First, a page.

Open this post in threaded view
|

Re: locale thread support

Marc Espie-2
On Fri, May 22, 2020 at 02:31:38PM +0200, Mark Kettenis wrote:
> > Date: Fri, 22 May 2020 13:50:44 +0200
> > From: Marc Espie <[hidden email]>
> >
> > I've had to neuter some setlocale() in mlt, since our code is
> > definitely NOT thread-safe.  No biggie, since we do not have support
> > for LC_NUMERIC right now.
>
> Hmm, setlocale() is explicitly mentionded as not thread-safe in POSIX.

From a security standpoint, is there a "cheap" way to make setlocale abort()
instead of trying to do a double free on  when running in a race condition ?

> > I think we might want the thread-specific functions, namely stuff like
> > strtod_l, or sprintf_l  and friends.
>
> That is <xlocale.h>.  which isn't actually standardized.  But there is
> a de-facto standard set by Apple.  Most OSes have an implementation by
> now and our libc++ needs it (and uses a stub implementation for now).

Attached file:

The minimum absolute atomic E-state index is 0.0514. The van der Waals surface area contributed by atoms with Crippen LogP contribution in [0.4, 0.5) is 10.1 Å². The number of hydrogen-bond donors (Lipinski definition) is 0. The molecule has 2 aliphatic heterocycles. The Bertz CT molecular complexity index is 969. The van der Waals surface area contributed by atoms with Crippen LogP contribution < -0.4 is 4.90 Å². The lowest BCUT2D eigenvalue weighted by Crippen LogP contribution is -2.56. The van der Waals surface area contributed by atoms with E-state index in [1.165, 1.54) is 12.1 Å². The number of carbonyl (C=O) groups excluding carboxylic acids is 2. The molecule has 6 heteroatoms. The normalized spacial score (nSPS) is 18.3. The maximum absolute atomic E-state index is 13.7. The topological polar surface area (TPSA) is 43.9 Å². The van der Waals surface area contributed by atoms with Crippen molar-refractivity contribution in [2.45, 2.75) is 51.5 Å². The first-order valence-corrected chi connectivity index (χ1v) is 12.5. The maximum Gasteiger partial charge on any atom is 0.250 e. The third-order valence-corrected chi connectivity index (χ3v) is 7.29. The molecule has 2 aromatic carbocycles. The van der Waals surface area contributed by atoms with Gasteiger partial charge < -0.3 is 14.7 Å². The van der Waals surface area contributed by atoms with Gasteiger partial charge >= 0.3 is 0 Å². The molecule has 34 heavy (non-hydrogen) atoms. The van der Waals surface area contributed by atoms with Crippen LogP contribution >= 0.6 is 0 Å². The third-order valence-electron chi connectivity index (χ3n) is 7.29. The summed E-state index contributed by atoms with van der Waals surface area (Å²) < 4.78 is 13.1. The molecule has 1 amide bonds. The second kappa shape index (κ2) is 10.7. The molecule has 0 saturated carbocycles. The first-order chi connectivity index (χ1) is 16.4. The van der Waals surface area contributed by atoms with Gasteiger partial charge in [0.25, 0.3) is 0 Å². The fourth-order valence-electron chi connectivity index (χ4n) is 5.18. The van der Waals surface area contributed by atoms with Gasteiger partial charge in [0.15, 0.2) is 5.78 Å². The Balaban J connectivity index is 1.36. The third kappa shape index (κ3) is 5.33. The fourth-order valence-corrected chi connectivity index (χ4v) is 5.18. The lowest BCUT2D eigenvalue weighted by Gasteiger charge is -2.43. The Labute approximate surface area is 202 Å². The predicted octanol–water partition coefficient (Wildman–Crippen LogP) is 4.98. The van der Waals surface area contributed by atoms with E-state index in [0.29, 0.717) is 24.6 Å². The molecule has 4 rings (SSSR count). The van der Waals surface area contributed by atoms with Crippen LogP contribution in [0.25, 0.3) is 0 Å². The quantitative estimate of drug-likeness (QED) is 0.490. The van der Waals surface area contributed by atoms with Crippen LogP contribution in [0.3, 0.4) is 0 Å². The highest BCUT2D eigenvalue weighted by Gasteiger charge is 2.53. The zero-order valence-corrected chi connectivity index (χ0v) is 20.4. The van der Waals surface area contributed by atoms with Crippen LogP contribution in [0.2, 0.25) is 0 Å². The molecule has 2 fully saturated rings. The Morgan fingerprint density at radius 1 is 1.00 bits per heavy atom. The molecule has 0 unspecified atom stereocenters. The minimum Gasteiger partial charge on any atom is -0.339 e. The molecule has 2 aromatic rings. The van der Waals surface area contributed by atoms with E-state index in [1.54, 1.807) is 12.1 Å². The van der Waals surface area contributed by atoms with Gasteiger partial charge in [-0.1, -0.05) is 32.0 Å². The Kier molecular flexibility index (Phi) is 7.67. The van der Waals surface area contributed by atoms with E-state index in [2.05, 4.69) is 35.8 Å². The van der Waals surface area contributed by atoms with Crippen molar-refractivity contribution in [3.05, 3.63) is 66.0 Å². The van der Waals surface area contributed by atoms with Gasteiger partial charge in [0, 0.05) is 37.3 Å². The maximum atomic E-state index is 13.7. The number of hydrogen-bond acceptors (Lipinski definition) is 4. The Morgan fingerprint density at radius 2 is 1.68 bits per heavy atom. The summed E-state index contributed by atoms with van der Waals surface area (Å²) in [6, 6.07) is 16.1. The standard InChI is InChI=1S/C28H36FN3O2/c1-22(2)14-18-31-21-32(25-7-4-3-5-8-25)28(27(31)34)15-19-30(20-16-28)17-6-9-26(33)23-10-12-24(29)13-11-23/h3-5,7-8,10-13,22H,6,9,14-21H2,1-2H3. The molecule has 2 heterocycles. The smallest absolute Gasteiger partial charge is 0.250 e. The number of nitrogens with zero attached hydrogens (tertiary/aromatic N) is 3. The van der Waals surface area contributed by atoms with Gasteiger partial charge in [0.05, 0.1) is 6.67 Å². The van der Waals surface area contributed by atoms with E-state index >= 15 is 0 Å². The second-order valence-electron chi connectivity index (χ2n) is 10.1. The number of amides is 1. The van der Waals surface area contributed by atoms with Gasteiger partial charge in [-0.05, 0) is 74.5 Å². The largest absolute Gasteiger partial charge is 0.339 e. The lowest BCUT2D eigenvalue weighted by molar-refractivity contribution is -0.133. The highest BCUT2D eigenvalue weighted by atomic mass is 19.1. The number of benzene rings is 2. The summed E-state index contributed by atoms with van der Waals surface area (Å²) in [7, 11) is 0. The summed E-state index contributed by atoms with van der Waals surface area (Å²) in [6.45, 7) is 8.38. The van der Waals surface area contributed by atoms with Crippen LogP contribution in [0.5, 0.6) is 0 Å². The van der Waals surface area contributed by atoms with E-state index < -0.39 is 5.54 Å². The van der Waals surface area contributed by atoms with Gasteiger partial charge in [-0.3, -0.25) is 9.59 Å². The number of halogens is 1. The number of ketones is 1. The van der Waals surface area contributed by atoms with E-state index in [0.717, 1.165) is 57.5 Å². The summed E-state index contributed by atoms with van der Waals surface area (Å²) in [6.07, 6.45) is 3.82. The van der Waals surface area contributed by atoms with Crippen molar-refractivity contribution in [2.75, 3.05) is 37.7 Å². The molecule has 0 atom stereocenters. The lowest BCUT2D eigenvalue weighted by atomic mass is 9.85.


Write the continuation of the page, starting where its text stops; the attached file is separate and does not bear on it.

> The Darwin and/or FreeBSD man pages are probably the best
> documentation for these interfaces.
>
> > Even if they do not do anything specific right now with a locale object,
> > at least they would prevent re-entrency issues.
>
> Yes, implementing these shouldn't be hard.  We already have wctype_l()
> and iswctype_l() (which are standardized) which do care about the
> locale.  But everything else probably doesn't so these functions can
> be simple wrappers around the non-_l functions that simply ignore the
> locale.  It's just work but really doesn't require sepcific skills.
> I'm sure Ingo will be able to give some constructive feedback once a
> diff exists.


> > Note that the current issue is a time-bomb, because it is a race, so
> > it does only manifest itself as a double free in freegl...